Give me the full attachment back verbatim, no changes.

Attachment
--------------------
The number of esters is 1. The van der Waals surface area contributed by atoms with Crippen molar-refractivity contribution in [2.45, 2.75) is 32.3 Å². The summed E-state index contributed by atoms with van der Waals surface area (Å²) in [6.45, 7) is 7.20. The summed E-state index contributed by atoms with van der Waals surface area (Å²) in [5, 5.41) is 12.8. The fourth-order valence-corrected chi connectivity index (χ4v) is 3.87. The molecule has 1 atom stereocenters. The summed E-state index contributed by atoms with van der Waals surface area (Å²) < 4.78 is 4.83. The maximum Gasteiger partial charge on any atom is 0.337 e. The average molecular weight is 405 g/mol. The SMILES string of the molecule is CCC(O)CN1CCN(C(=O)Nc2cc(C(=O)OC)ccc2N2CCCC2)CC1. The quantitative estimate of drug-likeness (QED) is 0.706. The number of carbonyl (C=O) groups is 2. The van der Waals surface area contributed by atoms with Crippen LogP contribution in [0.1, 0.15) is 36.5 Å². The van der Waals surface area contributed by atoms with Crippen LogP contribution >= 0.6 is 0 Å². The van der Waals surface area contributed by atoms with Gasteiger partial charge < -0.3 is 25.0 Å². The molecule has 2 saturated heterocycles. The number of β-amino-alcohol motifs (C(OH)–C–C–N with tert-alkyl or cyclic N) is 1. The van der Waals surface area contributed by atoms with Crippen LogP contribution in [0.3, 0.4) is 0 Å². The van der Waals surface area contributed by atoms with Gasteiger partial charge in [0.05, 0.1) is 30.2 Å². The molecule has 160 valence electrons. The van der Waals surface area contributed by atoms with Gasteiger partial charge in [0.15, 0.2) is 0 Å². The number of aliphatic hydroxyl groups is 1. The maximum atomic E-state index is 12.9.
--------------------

The number of esters is 1. The van der Waals surface area contributed by atoms with Crippen molar-refractivity contribution in [2.45, 2.75) is 32.3 Å². The summed E-state index contributed by atoms with van der Waals surface area (Å²) in [6.45, 7) is 7.20. The summed E-state index contributed by atoms with van der Waals surface area (Å²) in [5, 5.41) is 12.8. The fourth-order valence-corrected chi connectivity index (χ4v) is 3.87. The molecule has 1 atom stereocenters. The summed E-state index contributed by atoms with van der Waals surface area (Å²) < 4.78 is 4.83. The maximum Gasteiger partial charge on any atom is 0.337 e. The average molecular weight is 405 g/mol. The SMILES string of the molecule is CCC(O)CN1CCN(C(=O)Nc2cc(C(=O)OC)ccc2N2CCCC2)CC1. The quantitative estimate of drug-likeness (QED) is 0.706. The number of carbonyl (C=O) groups is 2. The van der Waals surface area contributed by atoms with Crippen LogP contribution in [0.1, 0.15) is 36.5 Å². The van der Waals surface area contributed by atoms with Crippen LogP contribution >= 0.6 is 0 Å². The van der Waals surface area contributed by atoms with Gasteiger partial charge < -0.3 is 25.0 Å². The molecule has 2 saturated heterocycles. The number of β-amino-alcohol motifs (C(OH)–C–C–N with tert-alkyl or cyclic N) is 1. The van der Waals surface area contributed by atoms with Crippen LogP contribution in [0.3, 0.4) is 0 Å². The van der Waals surface area contributed by atoms with Gasteiger partial charge in [0.05, 0.1) is 30.2 Å². The molecule has 160 valence electrons. The van der Waals surface area contributed by atoms with Gasteiger partial charge in [0.15, 0.2) is 0 Å². The number of aliphatic hydroxyl groups is 1. The maximum atomic E-state index is 12.9.